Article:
Rind et al. controversy

The Rind et al. controversy was a debate in the scientific literature, public media, government legislatures in the United States regarding a 1998 peer reviewed meta-analysis of the self-reported harm caused by child sexual abuse. The debate resulted in the unprecedented condemnation of the paper by both chambers of the United States Congress; the social science research community was concerned that the condemnation by government legislatures might have a chilling effect on the future publication of controversial research results. The study's lead author is psychologist Bruce Rind, it expanded on a 1997 meta-analysis for which Rind is lead author; the authors stated their goal was to determine whether CSA caused pervasive, significant psychological harm for both males and females, controversially concluding that the harm caused by child sexual abuse was not intense or pervasive, that the prevailing construct of CSA was not scientifically valid, as it failed empirical verification, that the psychological damage caused by the abusive encounters depends on other factors such as the degree of coercion or force involved.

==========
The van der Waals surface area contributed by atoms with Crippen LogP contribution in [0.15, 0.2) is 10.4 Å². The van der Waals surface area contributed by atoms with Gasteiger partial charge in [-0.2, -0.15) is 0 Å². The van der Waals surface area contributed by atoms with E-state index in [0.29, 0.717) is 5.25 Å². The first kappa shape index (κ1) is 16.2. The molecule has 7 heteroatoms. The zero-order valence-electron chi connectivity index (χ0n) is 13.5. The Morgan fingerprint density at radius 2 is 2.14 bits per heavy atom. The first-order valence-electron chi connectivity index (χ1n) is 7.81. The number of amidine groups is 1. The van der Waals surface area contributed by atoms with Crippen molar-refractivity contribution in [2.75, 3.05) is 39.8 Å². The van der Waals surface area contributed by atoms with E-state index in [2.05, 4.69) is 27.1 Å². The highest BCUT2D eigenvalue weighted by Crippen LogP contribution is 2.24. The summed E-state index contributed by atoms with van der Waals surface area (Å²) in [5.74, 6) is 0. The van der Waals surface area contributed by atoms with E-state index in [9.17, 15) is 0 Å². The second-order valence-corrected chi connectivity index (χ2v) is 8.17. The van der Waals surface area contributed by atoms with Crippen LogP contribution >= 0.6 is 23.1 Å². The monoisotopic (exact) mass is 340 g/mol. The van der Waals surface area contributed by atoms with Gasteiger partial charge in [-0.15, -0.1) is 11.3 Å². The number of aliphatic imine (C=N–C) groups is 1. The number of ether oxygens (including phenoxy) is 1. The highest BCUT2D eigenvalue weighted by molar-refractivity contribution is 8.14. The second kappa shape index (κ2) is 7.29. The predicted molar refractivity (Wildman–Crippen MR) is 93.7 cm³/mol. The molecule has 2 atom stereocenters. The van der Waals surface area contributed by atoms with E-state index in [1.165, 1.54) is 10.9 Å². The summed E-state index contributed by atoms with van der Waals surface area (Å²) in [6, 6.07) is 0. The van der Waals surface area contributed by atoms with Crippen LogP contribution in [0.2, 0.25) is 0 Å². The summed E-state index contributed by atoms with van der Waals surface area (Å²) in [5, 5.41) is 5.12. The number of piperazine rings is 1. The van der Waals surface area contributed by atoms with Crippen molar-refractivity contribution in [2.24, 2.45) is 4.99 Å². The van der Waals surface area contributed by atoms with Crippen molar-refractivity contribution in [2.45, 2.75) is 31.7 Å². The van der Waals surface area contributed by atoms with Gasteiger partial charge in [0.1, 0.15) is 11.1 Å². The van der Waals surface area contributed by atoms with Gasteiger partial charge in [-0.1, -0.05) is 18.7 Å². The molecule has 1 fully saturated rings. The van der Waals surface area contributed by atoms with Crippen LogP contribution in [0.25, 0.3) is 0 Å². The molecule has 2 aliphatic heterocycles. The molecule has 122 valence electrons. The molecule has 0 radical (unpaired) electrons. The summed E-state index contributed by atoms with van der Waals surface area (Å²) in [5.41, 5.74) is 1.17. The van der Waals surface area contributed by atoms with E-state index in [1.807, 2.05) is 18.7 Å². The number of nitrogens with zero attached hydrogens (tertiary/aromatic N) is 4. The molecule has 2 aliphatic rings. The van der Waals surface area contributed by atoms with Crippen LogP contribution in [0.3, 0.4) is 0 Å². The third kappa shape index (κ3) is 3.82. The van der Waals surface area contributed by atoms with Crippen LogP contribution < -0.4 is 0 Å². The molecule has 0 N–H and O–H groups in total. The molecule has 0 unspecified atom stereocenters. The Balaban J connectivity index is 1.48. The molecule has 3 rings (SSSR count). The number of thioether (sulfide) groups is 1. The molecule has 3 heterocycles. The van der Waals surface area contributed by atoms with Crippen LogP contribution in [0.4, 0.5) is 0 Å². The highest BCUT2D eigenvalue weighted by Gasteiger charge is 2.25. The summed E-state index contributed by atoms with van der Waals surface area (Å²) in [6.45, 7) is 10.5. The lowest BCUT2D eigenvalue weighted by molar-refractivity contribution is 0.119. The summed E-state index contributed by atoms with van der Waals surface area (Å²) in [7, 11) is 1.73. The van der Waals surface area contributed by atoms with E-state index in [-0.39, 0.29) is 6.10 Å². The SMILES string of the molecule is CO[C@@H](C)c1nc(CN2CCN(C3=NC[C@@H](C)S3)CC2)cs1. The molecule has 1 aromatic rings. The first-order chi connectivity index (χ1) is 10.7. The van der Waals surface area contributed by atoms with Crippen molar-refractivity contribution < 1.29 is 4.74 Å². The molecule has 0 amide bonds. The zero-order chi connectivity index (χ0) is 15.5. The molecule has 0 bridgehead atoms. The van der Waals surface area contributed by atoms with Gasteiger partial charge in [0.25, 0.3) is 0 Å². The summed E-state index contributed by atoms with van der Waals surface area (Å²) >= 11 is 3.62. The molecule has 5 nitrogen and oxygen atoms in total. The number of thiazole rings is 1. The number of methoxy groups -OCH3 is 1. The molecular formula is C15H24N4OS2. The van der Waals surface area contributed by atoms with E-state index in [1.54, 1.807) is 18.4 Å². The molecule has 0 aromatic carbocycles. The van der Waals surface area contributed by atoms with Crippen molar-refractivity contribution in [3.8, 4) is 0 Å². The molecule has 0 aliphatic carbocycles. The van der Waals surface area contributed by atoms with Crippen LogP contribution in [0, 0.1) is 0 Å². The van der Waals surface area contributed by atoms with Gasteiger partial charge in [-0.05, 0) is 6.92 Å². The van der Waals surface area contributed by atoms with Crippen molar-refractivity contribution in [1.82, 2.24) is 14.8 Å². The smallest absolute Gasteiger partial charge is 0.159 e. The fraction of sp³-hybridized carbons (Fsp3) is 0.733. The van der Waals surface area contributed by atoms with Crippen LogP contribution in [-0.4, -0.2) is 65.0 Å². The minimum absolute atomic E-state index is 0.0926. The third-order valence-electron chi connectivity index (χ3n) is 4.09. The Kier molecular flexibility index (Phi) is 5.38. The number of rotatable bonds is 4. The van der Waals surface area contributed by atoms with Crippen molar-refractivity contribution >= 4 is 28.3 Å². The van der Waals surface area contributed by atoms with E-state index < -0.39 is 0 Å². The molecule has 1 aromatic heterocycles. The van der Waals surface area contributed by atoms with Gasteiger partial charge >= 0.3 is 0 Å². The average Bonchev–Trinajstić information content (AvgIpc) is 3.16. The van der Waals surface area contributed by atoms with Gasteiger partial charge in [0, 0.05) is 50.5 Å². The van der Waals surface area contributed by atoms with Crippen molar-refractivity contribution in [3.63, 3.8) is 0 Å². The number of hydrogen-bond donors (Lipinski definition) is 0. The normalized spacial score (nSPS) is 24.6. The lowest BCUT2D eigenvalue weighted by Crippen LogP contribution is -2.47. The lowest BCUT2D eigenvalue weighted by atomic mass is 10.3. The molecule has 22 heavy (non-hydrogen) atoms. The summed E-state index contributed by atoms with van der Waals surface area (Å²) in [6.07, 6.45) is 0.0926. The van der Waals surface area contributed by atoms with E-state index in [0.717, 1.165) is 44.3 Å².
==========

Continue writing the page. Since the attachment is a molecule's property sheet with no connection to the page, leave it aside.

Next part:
The authors concluded that though CSA may not result in lifelong, significant harm to all victims, this does not mean it is not morally wrong and indicated that their findings did not imply current moral and legal prohibitions against CSA should be changed. The Rind et al. study has been criticized by many scientists and researchers, on the grounds that its methodology and conclusions are poorly designed and statistically flawed. Its definition of harm, for example, has been subject to debate because it only examined long-term psychological effects, harm can result in a number of ways, including short-term or medical harm, a likelihood of revictimization, the amount of time the victim spent attending therapy for the abuse. Numerous studies and professional clinical experience in the field of psychology, both before and after Rind et al.'s publications, have long borne out that children cannot consent to sexual activity and that child and adolescent sexual abuse cause harm. Anna Salter comments that Rind et al.'s results are "truly an outlier" compared to other meta-analyses.